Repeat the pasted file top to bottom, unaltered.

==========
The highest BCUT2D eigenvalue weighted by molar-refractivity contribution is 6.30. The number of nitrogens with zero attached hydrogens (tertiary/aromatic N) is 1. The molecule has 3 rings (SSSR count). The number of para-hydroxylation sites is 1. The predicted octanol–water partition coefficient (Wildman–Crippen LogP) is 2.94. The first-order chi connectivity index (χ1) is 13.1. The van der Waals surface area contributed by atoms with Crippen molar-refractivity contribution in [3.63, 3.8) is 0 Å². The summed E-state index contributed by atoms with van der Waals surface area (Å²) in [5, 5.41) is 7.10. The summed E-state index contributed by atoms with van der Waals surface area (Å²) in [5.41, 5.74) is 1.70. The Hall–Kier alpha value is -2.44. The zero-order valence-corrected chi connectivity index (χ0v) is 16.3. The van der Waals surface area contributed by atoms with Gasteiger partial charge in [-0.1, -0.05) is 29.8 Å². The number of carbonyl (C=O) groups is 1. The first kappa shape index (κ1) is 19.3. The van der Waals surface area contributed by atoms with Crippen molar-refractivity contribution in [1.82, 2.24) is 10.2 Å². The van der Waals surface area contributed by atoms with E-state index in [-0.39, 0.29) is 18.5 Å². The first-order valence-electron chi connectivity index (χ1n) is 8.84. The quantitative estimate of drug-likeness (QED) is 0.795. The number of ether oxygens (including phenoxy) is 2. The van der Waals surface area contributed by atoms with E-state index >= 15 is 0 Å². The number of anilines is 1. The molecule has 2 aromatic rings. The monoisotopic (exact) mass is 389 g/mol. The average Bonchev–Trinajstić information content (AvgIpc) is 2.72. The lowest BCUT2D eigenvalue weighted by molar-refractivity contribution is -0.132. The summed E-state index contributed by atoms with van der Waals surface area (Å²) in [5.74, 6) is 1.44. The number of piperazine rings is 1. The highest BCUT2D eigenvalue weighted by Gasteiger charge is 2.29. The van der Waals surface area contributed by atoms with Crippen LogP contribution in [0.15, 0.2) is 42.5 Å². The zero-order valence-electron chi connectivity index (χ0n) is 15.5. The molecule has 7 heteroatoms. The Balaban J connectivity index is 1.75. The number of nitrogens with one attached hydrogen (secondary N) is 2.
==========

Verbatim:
The highest BCUT2D eigenvalue weighted by molar-refractivity contribution is 6.30. The number of nitrogens with zero attached hydrogens (tertiary/aromatic N) is 1. The molecule has 3 rings (SSSR count). The number of para-hydroxylation sites is 1. The predicted octanol–water partition coefficient (Wildman–Crippen LogP) is 2.94. The first-order chi connectivity index (χ1) is 13.1. The van der Waals surface area contributed by atoms with Crippen molar-refractivity contribution in [3.63, 3.8) is 0 Å². The summed E-state index contributed by atoms with van der Waals surface area (Å²) in [5, 5.41) is 7.10. The summed E-state index contributed by atoms with van der Waals surface area (Å²) in [5.41, 5.74) is 1.70. The Hall–Kier alpha value is -2.44. The zero-order valence-corrected chi connectivity index (χ0v) is 16.3. The van der Waals surface area contributed by atoms with Gasteiger partial charge in [-0.1, -0.05) is 29.8 Å². The number of carbonyl (C=O) groups is 1. The first kappa shape index (κ1) is 19.3. The van der Waals surface area contributed by atoms with Crippen molar-refractivity contribution in [1.82, 2.24) is 10.2 Å². The van der Waals surface area contributed by atoms with E-state index in [-0.39, 0.29) is 18.5 Å². The first-order valence-electron chi connectivity index (χ1n) is 8.84. The quantitative estimate of drug-likeness (QED) is 0.795. The number of ether oxygens (including phenoxy) is 2. The van der Waals surface area contributed by atoms with E-state index >= 15 is 0 Å². The number of anilines is 1. The molecule has 2 aromatic rings. The monoisotopic (exact) mass is 389 g/mol. The average Bonchev–Trinajstić information content (AvgIpc) is 2.72. The lowest BCUT2D eigenvalue weighted by molar-refractivity contribution is -0.132. The summed E-state index contributed by atoms with van der Waals surface area (Å²) in [5.74, 6) is 1.44. The number of piperazine rings is 1. The highest BCUT2D eigenvalue weighted by Gasteiger charge is 2.29. The van der Waals surface area contributed by atoms with Crippen LogP contribution in [0.15, 0.2) is 42.5 Å². The zero-order valence-electron chi connectivity index (χ0n) is 15.5. The molecule has 7 heteroatoms. The Balaban J connectivity index is 1.75. The number of nitrogens with one attached hydrogen (secondary N) is 2.